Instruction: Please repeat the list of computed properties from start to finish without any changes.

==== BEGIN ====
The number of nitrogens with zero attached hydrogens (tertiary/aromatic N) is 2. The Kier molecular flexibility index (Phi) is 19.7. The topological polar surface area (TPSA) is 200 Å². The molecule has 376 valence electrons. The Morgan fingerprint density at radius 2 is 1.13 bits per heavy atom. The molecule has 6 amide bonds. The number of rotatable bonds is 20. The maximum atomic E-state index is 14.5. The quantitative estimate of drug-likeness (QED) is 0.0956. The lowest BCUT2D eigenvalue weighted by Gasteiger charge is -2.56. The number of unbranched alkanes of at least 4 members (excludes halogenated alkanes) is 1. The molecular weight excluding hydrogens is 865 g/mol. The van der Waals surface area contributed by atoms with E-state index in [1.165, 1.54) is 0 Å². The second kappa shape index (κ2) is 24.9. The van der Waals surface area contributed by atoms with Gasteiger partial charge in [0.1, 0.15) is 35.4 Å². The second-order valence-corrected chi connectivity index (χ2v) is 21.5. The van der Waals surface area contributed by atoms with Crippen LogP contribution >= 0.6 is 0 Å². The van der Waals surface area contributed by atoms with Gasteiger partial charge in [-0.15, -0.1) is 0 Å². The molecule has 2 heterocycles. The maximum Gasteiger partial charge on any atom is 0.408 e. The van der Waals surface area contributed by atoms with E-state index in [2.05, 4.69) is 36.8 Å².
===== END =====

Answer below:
The number of nitrogens with zero attached hydrogens (tertiary/aromatic N) is 2. The Kier molecular flexibility index (Phi) is 19.7. The topological polar surface area (TPSA) is 200 Å². The molecule has 376 valence electrons. The Morgan fingerprint density at radius 2 is 1.13 bits per heavy atom. The molecule has 6 amide bonds. The number of rotatable bonds is 20. The maximum atomic E-state index is 14.5. The quantitative estimate of drug-likeness (QED) is 0.0956. The lowest BCUT2D eigenvalue weighted by Gasteiger charge is -2.56. The number of unbranched alkanes of at least 4 members (excludes halogenated alkanes) is 1. The molecular weight excluding hydrogens is 865 g/mol. The van der Waals surface area contributed by atoms with E-state index in [1.165, 1.54) is 0 Å². The second kappa shape index (κ2) is 24.9. The van der Waals surface area contributed by atoms with Gasteiger partial charge in [0.1, 0.15) is 35.4 Å². The second-order valence-corrected chi connectivity index (χ2v) is 21.5. The van der Waals surface area contributed by atoms with Crippen LogP contribution >= 0.6 is 0 Å². The van der Waals surface area contributed by atoms with Gasteiger partial charge in [-0.15, -0.1) is 0 Å². The molecule has 2 heterocycles. The maximum Gasteiger partial charge on any atom is 0.408 e. The van der Waals surface area contributed by atoms with E-state index in [2.05, 4.69) is 36.8 Å².